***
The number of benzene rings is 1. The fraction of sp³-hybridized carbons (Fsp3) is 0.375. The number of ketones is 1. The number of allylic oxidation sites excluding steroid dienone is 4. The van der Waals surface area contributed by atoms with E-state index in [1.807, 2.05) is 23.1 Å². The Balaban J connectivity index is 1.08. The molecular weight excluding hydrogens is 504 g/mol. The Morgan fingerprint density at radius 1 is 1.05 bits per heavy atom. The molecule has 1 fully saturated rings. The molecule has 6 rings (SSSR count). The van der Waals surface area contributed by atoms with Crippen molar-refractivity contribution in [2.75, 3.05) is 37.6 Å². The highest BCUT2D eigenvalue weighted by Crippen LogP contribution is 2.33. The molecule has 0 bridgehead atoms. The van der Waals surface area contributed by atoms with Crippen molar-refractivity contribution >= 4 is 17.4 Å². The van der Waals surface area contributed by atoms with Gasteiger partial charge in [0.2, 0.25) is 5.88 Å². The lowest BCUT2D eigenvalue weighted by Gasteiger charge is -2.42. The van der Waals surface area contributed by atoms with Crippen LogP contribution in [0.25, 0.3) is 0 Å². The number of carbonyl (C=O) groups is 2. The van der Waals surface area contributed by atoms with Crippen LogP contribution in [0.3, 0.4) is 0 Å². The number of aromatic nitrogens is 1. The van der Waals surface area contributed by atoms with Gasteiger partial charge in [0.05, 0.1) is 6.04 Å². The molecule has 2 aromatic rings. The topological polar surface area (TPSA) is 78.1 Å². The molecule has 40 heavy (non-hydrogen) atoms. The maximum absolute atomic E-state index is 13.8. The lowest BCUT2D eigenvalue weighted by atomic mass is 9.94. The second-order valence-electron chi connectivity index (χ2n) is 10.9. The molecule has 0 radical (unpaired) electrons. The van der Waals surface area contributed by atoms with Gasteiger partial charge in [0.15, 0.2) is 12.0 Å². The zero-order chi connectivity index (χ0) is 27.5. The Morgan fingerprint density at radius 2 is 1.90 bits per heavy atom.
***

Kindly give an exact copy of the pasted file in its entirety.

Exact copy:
The number of benzene rings is 1. The fraction of sp³-hybridized carbons (Fsp3) is 0.375. The number of ketones is 1. The number of allylic oxidation sites excluding steroid dienone is 4. The van der Waals surface area contributed by atoms with E-state index in [1.807, 2.05) is 23.1 Å². The Balaban J connectivity index is 1.08. The molecular weight excluding hydrogens is 504 g/mol. The Morgan fingerprint density at radius 1 is 1.05 bits per heavy atom. The molecule has 1 fully saturated rings. The molecule has 6 rings (SSSR count). The van der Waals surface area contributed by atoms with Crippen molar-refractivity contribution in [2.75, 3.05) is 37.6 Å². The highest BCUT2D eigenvalue weighted by Crippen LogP contribution is 2.33. The molecule has 0 bridgehead atoms. The van der Waals surface area contributed by atoms with Crippen molar-refractivity contribution >= 4 is 17.4 Å². The van der Waals surface area contributed by atoms with Gasteiger partial charge in [0.2, 0.25) is 5.88 Å². The lowest BCUT2D eigenvalue weighted by Gasteiger charge is -2.42. The van der Waals surface area contributed by atoms with Crippen LogP contribution in [0.25, 0.3) is 0 Å². The number of carbonyl (C=O) groups is 2. The van der Waals surface area contributed by atoms with Crippen LogP contribution in [0.3, 0.4) is 0 Å². The number of aromatic nitrogens is 1. The van der Waals surface area contributed by atoms with Gasteiger partial charge in [0.05, 0.1) is 6.04 Å². The molecule has 2 aromatic rings. The topological polar surface area (TPSA) is 78.1 Å². The molecule has 40 heavy (non-hydrogen) atoms. The maximum absolute atomic E-state index is 13.8. The lowest BCUT2D eigenvalue weighted by atomic mass is 9.94. The second-order valence-electron chi connectivity index (χ2n) is 10.9. The molecule has 0 radical (unpaired) electrons. The van der Waals surface area contributed by atoms with Gasteiger partial charge in [0.15, 0.2) is 12.0 Å². The zero-order chi connectivity index (χ0) is 27.5. The Morgan fingerprint density at radius 2 is 1.90 bits per heavy atom.